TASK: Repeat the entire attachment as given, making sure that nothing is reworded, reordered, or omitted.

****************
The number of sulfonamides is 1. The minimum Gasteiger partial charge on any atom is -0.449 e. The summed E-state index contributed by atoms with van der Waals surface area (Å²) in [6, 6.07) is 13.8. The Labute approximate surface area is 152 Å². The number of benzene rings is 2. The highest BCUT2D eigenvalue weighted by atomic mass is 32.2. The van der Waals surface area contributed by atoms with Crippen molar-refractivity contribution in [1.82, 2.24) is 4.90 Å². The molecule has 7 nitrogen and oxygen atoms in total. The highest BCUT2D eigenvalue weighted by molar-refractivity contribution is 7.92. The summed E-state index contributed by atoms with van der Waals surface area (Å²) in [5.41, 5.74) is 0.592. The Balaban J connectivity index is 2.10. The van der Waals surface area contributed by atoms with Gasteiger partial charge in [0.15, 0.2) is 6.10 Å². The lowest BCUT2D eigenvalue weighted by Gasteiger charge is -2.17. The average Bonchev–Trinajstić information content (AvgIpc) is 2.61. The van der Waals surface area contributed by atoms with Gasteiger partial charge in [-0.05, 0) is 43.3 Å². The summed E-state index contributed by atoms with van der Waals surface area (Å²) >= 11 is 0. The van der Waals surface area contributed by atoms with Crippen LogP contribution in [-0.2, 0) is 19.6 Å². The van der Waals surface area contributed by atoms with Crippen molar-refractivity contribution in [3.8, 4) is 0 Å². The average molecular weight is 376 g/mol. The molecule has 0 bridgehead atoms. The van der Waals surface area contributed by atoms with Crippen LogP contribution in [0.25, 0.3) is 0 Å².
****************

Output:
The number of sulfonamides is 1. The minimum Gasteiger partial charge on any atom is -0.449 e. The summed E-state index contributed by atoms with van der Waals surface area (Å²) in [6, 6.07) is 13.8. The Labute approximate surface area is 152 Å². The number of benzene rings is 2. The highest BCUT2D eigenvalue weighted by atomic mass is 32.2. The van der Waals surface area contributed by atoms with Crippen molar-refractivity contribution in [1.82, 2.24) is 4.90 Å². The molecule has 7 nitrogen and oxygen atoms in total. The highest BCUT2D eigenvalue weighted by molar-refractivity contribution is 7.92. The summed E-state index contributed by atoms with van der Waals surface area (Å²) in [5.41, 5.74) is 0.592. The Balaban J connectivity index is 2.10. The van der Waals surface area contributed by atoms with Gasteiger partial charge in [0.15, 0.2) is 6.10 Å². The lowest BCUT2D eigenvalue weighted by Gasteiger charge is -2.17. The average Bonchev–Trinajstić information content (AvgIpc) is 2.61. The van der Waals surface area contributed by atoms with Gasteiger partial charge in [-0.05, 0) is 43.3 Å². The summed E-state index contributed by atoms with van der Waals surface area (Å²) >= 11 is 0. The van der Waals surface area contributed by atoms with Crippen LogP contribution in [-0.2, 0) is 19.6 Å². The van der Waals surface area contributed by atoms with Crippen molar-refractivity contribution in [3.8, 4) is 0 Å². The average molecular weight is 376 g/mol. The molecule has 0 bridgehead atoms. The van der Waals surface area contributed by atoms with Crippen LogP contribution in [0.25, 0.3) is 0 Å².